Agreed! This is a real pain for me living in the Sierra Nevada Mountains where temps get really cold then a trip off the mountain to warmer climate creates a lot of pressure changes. I've had low tire pressure warnings in the mornings and it usually goes off by the time it warms up or I go down the hill. It I top them off cold by the time I'm off the hill they are over inflated at times, so it's a constant juggle. Just try to find the happy medium. Mileage and tire wear come to mind.
I do not have your problem of extreme temperature swings in the middle Midwest, especially in the same day during one drive. I usually run my tires at 35 as a compromise especially in fall as colder weather approaches. Keeps me out of the under-inflated situation which can be dangerous, especially at higher speeds. That alone can be a big issue in shortened tire life, by heating up the tire.
I have to pump up my PSI when I tow even during the summer depending on weight. Its not unusual that I keep my tires at 35-36 all summer.
The other factor is the door PSI is the recommendation as a compromise between ride, mpg, tire wear by the manufacturer. Your actual PSI will be based on conditions, mainly load on the tires. For most the door is best to follow.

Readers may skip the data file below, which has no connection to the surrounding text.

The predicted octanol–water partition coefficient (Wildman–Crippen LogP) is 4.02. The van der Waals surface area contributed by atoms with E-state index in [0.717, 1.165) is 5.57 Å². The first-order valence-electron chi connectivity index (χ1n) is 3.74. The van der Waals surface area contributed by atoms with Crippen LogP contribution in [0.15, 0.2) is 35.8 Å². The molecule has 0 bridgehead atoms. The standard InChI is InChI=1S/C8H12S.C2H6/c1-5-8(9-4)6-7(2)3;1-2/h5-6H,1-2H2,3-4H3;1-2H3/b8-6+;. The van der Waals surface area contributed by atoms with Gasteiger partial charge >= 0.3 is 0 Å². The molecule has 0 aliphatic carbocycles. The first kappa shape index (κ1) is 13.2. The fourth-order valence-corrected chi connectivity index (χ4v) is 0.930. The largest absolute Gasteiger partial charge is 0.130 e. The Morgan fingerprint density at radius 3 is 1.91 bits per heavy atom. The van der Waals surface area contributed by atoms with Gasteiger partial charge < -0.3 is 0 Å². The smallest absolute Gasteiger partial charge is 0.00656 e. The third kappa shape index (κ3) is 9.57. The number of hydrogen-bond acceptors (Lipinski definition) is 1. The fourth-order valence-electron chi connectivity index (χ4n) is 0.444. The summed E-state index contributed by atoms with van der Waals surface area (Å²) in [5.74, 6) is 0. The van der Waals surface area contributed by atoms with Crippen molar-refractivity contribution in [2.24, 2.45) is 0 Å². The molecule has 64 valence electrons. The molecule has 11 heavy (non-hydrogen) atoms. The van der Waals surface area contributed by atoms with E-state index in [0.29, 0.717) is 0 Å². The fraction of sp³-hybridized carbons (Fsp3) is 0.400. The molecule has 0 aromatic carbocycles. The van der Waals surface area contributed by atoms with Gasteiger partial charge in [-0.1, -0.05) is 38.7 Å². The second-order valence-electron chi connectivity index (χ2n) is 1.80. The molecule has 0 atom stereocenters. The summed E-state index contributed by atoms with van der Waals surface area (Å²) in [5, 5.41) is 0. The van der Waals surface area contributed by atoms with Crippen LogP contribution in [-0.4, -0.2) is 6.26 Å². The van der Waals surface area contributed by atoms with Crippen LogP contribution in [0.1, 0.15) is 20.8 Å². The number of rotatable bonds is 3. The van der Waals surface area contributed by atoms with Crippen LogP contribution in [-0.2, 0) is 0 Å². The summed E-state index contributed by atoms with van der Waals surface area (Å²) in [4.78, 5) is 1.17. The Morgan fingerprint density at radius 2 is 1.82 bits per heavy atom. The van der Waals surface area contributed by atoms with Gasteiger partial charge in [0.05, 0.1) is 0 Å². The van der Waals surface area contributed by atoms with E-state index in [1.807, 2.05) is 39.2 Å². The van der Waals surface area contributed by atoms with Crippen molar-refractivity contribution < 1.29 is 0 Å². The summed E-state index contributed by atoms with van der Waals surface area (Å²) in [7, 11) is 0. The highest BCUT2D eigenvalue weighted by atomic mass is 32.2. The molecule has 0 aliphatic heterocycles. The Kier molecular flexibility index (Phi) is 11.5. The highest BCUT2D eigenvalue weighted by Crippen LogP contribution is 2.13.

In my opinion it is much better running 2-3 lbs over than 2-3 under. Over inflated produce less heat on the tire and longer life. More heat on the tire will actually damage the tire itself as heat is the enemy of a tire. Even running at 40 will not hurt the tire, but will give you a bumpier ride, a traction difference for the tires, and probably some extra wear. That is unless you have a very heavy load on the rear.
In theory you could go to the max psi cold on the sidewall and be OK but would likely make the vehicle unstable, unless loaded.
So you do have some flexibility in your psi settings beyond the door listing.
I hear that the snow will be around till the 4th of July in the Sierra Nevada this year. But still you have a beautiful place to live.